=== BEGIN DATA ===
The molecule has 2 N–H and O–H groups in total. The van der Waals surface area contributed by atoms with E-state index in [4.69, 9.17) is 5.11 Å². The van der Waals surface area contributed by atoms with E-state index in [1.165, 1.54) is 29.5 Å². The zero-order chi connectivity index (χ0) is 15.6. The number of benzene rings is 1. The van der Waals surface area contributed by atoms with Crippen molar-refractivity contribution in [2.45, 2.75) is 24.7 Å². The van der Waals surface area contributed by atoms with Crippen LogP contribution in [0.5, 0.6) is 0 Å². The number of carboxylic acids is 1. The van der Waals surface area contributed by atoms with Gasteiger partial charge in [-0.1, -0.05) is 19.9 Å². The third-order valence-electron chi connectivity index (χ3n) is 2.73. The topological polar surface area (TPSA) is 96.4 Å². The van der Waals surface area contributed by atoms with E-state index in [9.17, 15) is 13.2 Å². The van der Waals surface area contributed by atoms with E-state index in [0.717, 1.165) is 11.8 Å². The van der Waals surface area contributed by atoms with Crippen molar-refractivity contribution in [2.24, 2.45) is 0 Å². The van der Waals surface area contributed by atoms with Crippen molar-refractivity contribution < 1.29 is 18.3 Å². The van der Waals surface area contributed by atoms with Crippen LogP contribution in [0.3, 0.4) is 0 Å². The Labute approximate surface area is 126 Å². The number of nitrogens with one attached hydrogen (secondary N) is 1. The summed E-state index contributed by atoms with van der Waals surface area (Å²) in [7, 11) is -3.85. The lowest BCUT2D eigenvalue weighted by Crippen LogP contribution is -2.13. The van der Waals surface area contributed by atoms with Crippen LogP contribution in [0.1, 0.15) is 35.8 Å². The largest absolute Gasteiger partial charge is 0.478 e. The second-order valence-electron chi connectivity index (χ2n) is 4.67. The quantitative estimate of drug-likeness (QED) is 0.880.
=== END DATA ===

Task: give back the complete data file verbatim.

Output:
The molecule has 2 N–H and O–H groups in total. The van der Waals surface area contributed by atoms with E-state index in [4.69, 9.17) is 5.11 Å². The van der Waals surface area contributed by atoms with E-state index in [1.165, 1.54) is 29.5 Å². The zero-order chi connectivity index (χ0) is 15.6. The number of benzene rings is 1. The van der Waals surface area contributed by atoms with Crippen molar-refractivity contribution in [2.45, 2.75) is 24.7 Å². The van der Waals surface area contributed by atoms with Crippen LogP contribution in [0.5, 0.6) is 0 Å². The number of carboxylic acids is 1. The van der Waals surface area contributed by atoms with Gasteiger partial charge in [-0.1, -0.05) is 19.9 Å². The third-order valence-electron chi connectivity index (χ3n) is 2.73. The topological polar surface area (TPSA) is 96.4 Å². The van der Waals surface area contributed by atoms with E-state index in [9.17, 15) is 13.2 Å². The van der Waals surface area contributed by atoms with E-state index in [0.717, 1.165) is 11.8 Å². The van der Waals surface area contributed by atoms with Crippen molar-refractivity contribution in [2.24, 2.45) is 0 Å². The van der Waals surface area contributed by atoms with Crippen molar-refractivity contribution < 1.29 is 18.3 Å². The van der Waals surface area contributed by atoms with Crippen LogP contribution in [0.3, 0.4) is 0 Å². The Labute approximate surface area is 126 Å². The number of nitrogens with one attached hydrogen (secondary N) is 1. The summed E-state index contributed by atoms with van der Waals surface area (Å²) in [7, 11) is -3.85. The lowest BCUT2D eigenvalue weighted by Crippen LogP contribution is -2.13. The van der Waals surface area contributed by atoms with Crippen LogP contribution in [0.1, 0.15) is 35.8 Å². The largest absolute Gasteiger partial charge is 0.478 e. The second-order valence-electron chi connectivity index (χ2n) is 4.67. The quantitative estimate of drug-likeness (QED) is 0.880.